"[On] the question of [civil unions] legislation ... it's always been our view, as the Labor Party, [that] that lies properly within the prerogative of the states, and that remains our position." This was then opposition leader, now PM, Kevin Rudd's view quoted by ABC News on December 7. It was a promise that, unlike the Howard Coalition government, federal Labor would not overturn civil unions legislation in the ACT.
On May 3, federal Attorney-General Robert McClelland threatened to do exactly that unless the ACT Legislative Assembly removed the part of its proposed civil unions law that allowed same-sex couples the right to hold an official ceremony. The ACT Assembly backed down, passing its amended legislation on May 8.
The new law does not allow for official ceremonies. It also includes a new requirement that one partner must be an ACT resident. This brings the ACT into line with relationship registry schemes in Tasmania and Victoria.
It also means that the ACT is in line with Labor Party policy, which accepts registry schemes and de facto rights, but not same-sex ceremonies or marriage.
More than 100 federal laws that discriminate against same-sex de facto couples are set to be repealed in June. The Greens plan to move an amendment for same-sex marriage as these changes are passed through parliament.
Green Left Weekly spoke to activists Rodney Croome, Rachel Evans and Gabrielle Hitch about these events.
Hitch, who represents the ACT-based Campaign for Civil Unions (CCU), criticised what she described as the "federal [government] strong arming" of the ACT government, as well as its "blatant homophobia and political inconsistency". For Hitch, it represented "a broader assault on the territory's sovereignty and democratic processes". Hitch said that the CCU was also "disappointed" by the ACT government's concessions in the bill, adding that "the pursuit of recognition, rights and acceptance is one that will only grow larger and louder".
Asked about the influence of the Christian right in the ALP,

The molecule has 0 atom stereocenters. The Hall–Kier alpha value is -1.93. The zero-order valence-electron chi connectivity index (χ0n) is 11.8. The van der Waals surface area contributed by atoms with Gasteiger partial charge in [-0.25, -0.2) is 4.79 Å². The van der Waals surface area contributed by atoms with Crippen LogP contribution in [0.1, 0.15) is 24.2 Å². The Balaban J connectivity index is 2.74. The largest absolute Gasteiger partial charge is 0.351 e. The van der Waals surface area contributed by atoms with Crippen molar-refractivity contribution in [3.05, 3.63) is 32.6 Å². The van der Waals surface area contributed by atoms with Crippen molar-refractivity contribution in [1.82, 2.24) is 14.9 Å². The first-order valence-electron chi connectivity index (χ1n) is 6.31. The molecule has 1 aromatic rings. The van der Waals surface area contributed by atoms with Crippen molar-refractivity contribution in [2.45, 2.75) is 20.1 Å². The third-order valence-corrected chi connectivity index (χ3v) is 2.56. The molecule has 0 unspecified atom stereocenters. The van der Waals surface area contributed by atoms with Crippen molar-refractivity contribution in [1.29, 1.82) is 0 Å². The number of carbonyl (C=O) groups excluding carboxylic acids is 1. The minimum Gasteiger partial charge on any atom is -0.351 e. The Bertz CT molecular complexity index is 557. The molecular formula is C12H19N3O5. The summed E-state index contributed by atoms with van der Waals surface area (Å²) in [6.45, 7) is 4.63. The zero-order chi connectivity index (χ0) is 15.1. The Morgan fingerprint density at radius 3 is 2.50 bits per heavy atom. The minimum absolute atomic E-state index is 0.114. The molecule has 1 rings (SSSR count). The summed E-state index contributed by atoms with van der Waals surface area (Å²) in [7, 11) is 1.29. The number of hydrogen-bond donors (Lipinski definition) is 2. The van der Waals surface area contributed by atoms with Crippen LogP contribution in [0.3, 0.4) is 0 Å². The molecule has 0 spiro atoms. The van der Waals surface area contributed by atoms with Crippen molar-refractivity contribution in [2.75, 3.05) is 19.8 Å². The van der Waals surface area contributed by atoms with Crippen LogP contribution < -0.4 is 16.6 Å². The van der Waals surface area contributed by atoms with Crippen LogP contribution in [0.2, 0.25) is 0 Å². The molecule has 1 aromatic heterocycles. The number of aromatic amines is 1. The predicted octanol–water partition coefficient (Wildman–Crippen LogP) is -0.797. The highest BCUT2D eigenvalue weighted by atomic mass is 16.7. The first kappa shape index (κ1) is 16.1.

Rodney Croome, a long-term gay rights activist, told GLW he could identify two distinct currents. "One is the evangelicals, represented by groups such as the Australian Christian Lobby, [which] claims an immense electoral influence it doesn't actually have. The other is the Catholic church working behind the scenes through some unions and ALP factions. These people don't like each other much, but they are brought together by a shared loathing of LGBT [lesbian, gay, transgender and bisexual] people."
For Rachel Evans, an activist in Sydney-based Community Action Against Homophobia, those groups only campaigning for de facto rights are "asking for too little".
She told GLW that, "The movement should demand full equality — equal marriage rights and civil unions with ceremonies. Given that Rudd is introducing national de facto rights for same-sex couples, we need to be calling even louder for civil unions with ceremonies and marriage."
Croome said Australia is now "well behind" other countries in its recognition of the rights of same-sex couples. "Many people hoped a Rudd government would help us catch up, but on same-sex marriage he is maintaining the same 'Fortress Australia' mentality."
The federal government is using the Tasmanian relationship registry model to justify what it is doing to civil unions in the ACT. For Hitch, "the federal government can use apocalyptic signs or rings in cornfields to justify its decision and it won't mean a thing because it's simply unjustifiable".
Hitch said that the Tasmanian registry system was developed with support from the Tasmanian LGBTI community. "The model is a highly innovative and inspired approach. However, [popular] support in the ACT has never moved from the civil unions model."
Asked whether he viewed the ACT government's concession on civil unions as a blow to the LGBTI movement, Croome replied, "It's tragic that the ACT Assembly cannot have the laws it wants, and same-sex couples can't have the recognition they want. But the silver lining is that the nation's attention has been focused on marriage discrimination like never before."
Referring to the federal government's pressure on the ACT government Hitch said, "such overt displays of lively homophobia can motivate people, and it will again".
"The queer community has a history of oppression, marginalisation, inflicted violence and discrimination but we never went away, we never stopped fighting and loving and looking to the future, and we'll fight through this too", Hitch concluded.